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SCRUTINY | Odd TSO Program Doesn’t Add Up — Even With James Ehnes

By Arthur Kaptainis on May 31, 2024

Violinist James Ehnes was the soloist with the Toronto Symphony Orchestra (Photo: Ben Ealovega)
Violinist James Ehnes was the soloist with the Toronto Symphony Orchestra (Photo: Ben Ealovega)

Guillaume Connesson: Les Cités de Lovecraft; Bernstein: Serenade; Poulenc: Suite from Les biches; Gershwin: An American in Paris. Toronto Symphony Orchestra,  Stéphane Denève, conductor; James Ehnes, violin. Roy Thomson Hall, May 29, 2024. Repeats June 1 (8 p.m.). Tickets here.

Concerts come in various shapes and sizes, including irregular, which is one way of describing the Toronto Symphony Orchestra program heard Wednesday in Roy Thomson Hall. It was a diverting but ultimately unsatisfying evening, despite the presence of the reliable James Ehnes as soloist.

The title selection (and only decent piece of orchestral music) was Gershwin’s An American in Paris. This exuberant tone poem of 1928 can hardly fail, but it came close under the busy baton of Stéphane Denève, a U.S.-based French conductor who valued bar-by-bar sonic phenomena at the expense of momentum and continuity. A few fine solo contributions (notably by concertmaster Jonathan Crow and tuba Mark Tetreault) provided respite from a soundscape that was mostly loud and cluttered.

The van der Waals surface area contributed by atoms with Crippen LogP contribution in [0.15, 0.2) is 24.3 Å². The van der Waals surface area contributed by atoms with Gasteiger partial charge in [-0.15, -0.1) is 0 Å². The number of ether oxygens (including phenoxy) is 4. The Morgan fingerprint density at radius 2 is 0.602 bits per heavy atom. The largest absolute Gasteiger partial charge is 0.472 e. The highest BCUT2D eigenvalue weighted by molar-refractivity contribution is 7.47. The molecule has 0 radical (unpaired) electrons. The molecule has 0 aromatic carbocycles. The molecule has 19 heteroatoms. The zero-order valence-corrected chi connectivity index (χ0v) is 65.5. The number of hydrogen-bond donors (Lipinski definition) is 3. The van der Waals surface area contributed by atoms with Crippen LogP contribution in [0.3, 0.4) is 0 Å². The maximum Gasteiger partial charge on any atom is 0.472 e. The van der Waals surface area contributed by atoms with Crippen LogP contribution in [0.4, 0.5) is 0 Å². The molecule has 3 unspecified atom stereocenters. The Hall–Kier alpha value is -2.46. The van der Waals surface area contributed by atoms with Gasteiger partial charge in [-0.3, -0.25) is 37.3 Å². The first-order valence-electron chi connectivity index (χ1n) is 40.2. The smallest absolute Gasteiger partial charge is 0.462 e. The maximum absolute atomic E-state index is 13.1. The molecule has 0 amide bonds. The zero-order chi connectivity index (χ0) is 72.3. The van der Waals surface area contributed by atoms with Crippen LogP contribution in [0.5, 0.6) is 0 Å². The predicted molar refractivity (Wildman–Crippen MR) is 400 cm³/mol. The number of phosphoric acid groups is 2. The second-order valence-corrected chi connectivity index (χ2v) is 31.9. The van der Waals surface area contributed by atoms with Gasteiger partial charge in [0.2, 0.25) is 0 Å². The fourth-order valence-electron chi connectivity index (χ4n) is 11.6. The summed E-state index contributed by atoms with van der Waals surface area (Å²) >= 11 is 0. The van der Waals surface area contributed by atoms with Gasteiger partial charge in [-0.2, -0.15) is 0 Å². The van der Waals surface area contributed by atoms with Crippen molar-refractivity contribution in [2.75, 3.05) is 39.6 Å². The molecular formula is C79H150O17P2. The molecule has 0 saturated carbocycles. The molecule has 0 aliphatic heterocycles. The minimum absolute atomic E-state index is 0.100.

Before this we heard Francis Poulenc’s Suite from Les biches, a saucy ballet of 1923. The best element was the Adagietto, an urbanely elegant movement whose title implies no relation to Mahler. Denève’s fondness for tapping on the brakes had some propriety here.

The concert began with the Canadian premiere of Les Cités de Lovecraft by Guillaume Connesson, a French professor of orchestration (b. 1970) who put his skills lavishly to work in this nine-minute suite of impressions ostensibly drawn from the literary fantasies of H.P. Lovecraft. Colours were ample. Substance was more elusive. A steadier beat would have helped. Anyway, the quickly fading applause did not prevent Denève from forcing a curtain call and lifting up the score triumphantly before the audience.

Stéphane Denève conducts the Toronto Symphony Orchestra (Photo:  Jae Yang)
Stéphane Denève conducts the Toronto Symphony Orchestra (Photo: Jae Yang)

There was authentic enthusiasm for Ehnes, a 2023-24 TSO spotlight artist. Having played Samuel Barber’s Violin Concerto last October, the Canadian returned with another American classic, or maybe just semi-classic, Bernstein’s Serenade, a half-hour work of 1954 that uses Platonic dialogue as a framework for five movements representing contrasting points of view.

As might be expected, Ehnes proved a paragon of warm tone and masterly phrasing — a Platonic ideal, if you will. Yet for all its subtlety, his approach to “Agathon,” the slow movement, was subdued. The upbeat finale — a joyful celebration with a hint of jazz, according to the composer — also could have used some extra push.

There could be no reservations concerning Ehnes’s magisterial performance of Ysaÿe’s Sonata for Solo Violin No. 3, given as a generous encore. This was followed by the Largo from Bach’s Solo Sonata No. 3, intimately done.

Perhaps Ehnes (and the TSO) could be persuaded to program a Canadian piece the next time he visits. Alexander Brott’s neglected Violin Concerto comes to mind.

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Arthur Kaptainis
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